Many adults have settled into a multi-vitamin routine over the years or regularly take certain dietary supplements on the recommendation of their doctors. You take these diet aids because you believe them to be safe and beneficial for your health, picking up the slack where your daily meals fall short.
But what about your kids? Do they need supplements too, and are dietary supplements safe for kids to take?
According to the NIH National Center for Complementary and Integrative Medicine, about 12 percent of kids in the U.S. are using some type of complementary health product or practice. As a parent or guardian, you might be concerned about giving anything to your kids because what’s printed on the label may not be exactly what’s in the bottle.
To start, the American Academy of Pediatrics does not recommend giving multi-vitamins children who are already eating a well-balanced diet. Unnecessarily administering multi-vitamins can put kids at a greater risk of getting too much vitamin A and C, zinc, copper, iron, folic acid, and selenium. However, kids who don’t eat a nutritious diet at home and school are much more likely to have deficiencies in vitamin D, vitamin E, and calcium. This means that a multi-vitamin could be beneficial for these children.
One big thing to consider before starting to give your child any type of dietary supplement is other medications he or she is taking. Some supplements have a way of interacting with other medications and causing unwanted side effects. For example, you may choose to give your child vitamin C tablets to boost the immune system during flu season. However, vitamin C is known to slow the body’s natural processing of acetaminophen. So if your child gets injured and needs pain medication, an excess of vitamin C in the body could delay that relief.
As children grow up and transform into teenagers, their hormones change dramatically. Some supplements, such as melatonin, which is commonly used as a sleep aid, can disrupt hormone levels in children. This effect is amplified in children who have many different medical disorders, including diabetes, seizures, and cerebral palsy.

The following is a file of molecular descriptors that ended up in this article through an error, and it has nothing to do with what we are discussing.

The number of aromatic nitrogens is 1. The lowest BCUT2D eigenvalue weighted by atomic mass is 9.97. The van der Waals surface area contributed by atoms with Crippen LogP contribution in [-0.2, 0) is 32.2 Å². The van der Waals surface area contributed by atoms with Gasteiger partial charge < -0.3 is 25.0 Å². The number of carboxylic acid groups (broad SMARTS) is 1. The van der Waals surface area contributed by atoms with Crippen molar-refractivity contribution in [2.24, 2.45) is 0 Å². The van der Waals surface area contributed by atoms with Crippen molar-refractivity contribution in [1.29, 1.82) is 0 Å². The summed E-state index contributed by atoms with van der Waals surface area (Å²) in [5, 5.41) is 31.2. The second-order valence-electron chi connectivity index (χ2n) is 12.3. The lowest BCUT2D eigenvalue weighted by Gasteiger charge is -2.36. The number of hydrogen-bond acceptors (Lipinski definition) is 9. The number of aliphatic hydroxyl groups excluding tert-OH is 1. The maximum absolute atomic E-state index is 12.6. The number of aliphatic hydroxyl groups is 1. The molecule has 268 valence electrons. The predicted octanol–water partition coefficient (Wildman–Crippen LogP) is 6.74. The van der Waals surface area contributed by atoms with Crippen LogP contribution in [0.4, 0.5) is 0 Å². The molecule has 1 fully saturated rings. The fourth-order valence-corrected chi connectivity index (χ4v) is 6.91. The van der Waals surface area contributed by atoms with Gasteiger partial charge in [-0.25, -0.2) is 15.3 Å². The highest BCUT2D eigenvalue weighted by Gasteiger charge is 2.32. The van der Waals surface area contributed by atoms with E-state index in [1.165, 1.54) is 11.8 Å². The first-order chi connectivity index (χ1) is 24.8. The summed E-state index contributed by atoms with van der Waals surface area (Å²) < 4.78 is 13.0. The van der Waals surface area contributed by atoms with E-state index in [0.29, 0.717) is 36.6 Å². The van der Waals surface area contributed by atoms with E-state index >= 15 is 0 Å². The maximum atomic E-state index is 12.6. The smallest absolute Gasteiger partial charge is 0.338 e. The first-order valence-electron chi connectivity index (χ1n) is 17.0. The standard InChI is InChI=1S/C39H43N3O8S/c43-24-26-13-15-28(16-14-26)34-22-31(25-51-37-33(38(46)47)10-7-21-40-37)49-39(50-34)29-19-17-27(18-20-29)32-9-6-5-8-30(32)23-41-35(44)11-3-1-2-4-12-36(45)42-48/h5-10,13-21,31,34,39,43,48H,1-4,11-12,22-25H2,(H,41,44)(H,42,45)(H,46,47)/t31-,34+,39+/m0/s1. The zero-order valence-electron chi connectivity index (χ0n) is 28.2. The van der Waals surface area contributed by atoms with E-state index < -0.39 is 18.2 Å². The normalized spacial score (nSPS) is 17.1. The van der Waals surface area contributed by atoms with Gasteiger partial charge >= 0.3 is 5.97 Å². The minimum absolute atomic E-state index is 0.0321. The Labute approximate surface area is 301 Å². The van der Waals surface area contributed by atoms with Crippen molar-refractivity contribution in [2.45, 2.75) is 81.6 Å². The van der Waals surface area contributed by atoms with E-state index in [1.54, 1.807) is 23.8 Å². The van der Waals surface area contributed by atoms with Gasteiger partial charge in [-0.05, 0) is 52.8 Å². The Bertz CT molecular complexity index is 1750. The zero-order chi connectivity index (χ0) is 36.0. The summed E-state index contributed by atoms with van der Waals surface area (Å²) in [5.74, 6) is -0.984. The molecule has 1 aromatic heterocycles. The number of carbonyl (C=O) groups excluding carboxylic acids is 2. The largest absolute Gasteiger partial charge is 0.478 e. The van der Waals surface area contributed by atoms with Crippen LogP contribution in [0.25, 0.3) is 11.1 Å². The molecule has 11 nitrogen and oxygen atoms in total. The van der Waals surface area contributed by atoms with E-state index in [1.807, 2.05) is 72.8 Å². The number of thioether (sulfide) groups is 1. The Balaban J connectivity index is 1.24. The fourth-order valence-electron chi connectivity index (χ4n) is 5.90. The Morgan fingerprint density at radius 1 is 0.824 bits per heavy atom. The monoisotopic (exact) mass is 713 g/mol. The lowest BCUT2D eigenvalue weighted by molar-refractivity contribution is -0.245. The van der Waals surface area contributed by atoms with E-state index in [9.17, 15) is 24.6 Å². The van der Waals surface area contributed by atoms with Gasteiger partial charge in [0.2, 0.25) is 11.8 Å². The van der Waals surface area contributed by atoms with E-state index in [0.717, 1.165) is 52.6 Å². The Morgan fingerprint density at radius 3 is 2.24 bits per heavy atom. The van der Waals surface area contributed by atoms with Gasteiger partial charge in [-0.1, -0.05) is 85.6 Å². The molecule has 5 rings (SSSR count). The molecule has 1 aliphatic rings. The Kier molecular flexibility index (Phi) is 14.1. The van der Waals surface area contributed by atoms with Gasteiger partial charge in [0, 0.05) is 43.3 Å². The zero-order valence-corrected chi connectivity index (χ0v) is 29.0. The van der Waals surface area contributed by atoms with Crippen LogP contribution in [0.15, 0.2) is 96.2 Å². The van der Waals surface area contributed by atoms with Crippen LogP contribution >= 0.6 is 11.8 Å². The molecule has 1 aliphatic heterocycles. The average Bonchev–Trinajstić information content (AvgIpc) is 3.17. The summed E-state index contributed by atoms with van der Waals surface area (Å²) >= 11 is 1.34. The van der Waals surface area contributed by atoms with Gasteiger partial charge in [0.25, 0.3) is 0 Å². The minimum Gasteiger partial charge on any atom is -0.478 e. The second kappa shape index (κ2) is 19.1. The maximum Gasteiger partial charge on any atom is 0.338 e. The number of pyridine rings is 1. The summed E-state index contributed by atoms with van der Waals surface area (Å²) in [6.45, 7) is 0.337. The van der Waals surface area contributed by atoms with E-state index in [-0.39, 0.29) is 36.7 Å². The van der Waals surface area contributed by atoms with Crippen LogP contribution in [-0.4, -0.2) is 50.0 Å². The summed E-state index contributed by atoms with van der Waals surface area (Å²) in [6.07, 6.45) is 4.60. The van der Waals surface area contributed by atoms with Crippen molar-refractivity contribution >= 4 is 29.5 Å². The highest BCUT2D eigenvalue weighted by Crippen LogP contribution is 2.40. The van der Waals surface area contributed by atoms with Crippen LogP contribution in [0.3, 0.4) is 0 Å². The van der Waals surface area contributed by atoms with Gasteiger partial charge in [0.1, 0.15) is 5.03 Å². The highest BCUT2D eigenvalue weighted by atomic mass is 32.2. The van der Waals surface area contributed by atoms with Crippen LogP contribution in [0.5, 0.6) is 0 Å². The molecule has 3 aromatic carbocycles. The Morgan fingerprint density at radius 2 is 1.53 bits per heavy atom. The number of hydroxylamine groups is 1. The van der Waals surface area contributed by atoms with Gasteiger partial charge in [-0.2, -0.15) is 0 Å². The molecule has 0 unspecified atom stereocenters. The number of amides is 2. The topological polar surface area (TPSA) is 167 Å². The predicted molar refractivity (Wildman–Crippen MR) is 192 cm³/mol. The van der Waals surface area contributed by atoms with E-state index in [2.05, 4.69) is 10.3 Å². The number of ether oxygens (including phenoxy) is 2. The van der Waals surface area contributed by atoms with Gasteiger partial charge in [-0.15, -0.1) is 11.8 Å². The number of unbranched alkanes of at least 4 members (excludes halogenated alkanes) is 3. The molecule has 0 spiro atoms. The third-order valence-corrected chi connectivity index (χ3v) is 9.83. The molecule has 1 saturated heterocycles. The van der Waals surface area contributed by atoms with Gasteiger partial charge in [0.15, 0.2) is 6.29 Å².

In general, there are some supplements that are more beneficial to children than others. Children’s bodies and minds are growing rapidly, and their nutrient needs can change faster than you might expect. Of course, you’ll want to take the above-referenced considerations into account and discuss your children’s nutrient needs with your pediatrician on a regular basis.
Below are some of the supplements to bring up with the pediatrician when you have that conversation, because these are known to help support healthy, growing kids. Your kids may be able to get these nutrients from the foods listed here but if not, natural dietary supplements may help pick up the slack. At Seagate, we grow and harvest our own fruits, vegetables, and protein from our own farming and fishing operations to provide you and your family with concentrated forms of these healthy foods in an organic and chemical-free way.
- Calcium – milk, yogurt, soy, tofu, fortified orange juice
- Magnesium –green leafy vegetables, nuts, grains
- Zinc – beans, lentils, chicken
- Omega-3s – salmon, tuna
- Vitamin D – fish, fortified milk, eggs
- Vitamin K2 – grass-fed animal sources, fermented foods
- Probiotics – sugar-free yogurt
So while the ads on TV might suggest that every kid needs a Flintstone vitamin or a chewy gummy bear vitamin, this isn’t always the case. Just like every adult’s dietary needs are different, every child’s needs are too.
The important takeaway here is that there is no quick fix or one-size-fits-all solution to your children’s nutritional needs. It’s up to you take an honest assessment of your kids’ diets with their pediatrician and make adjustments in the safest and healthiest ways possible.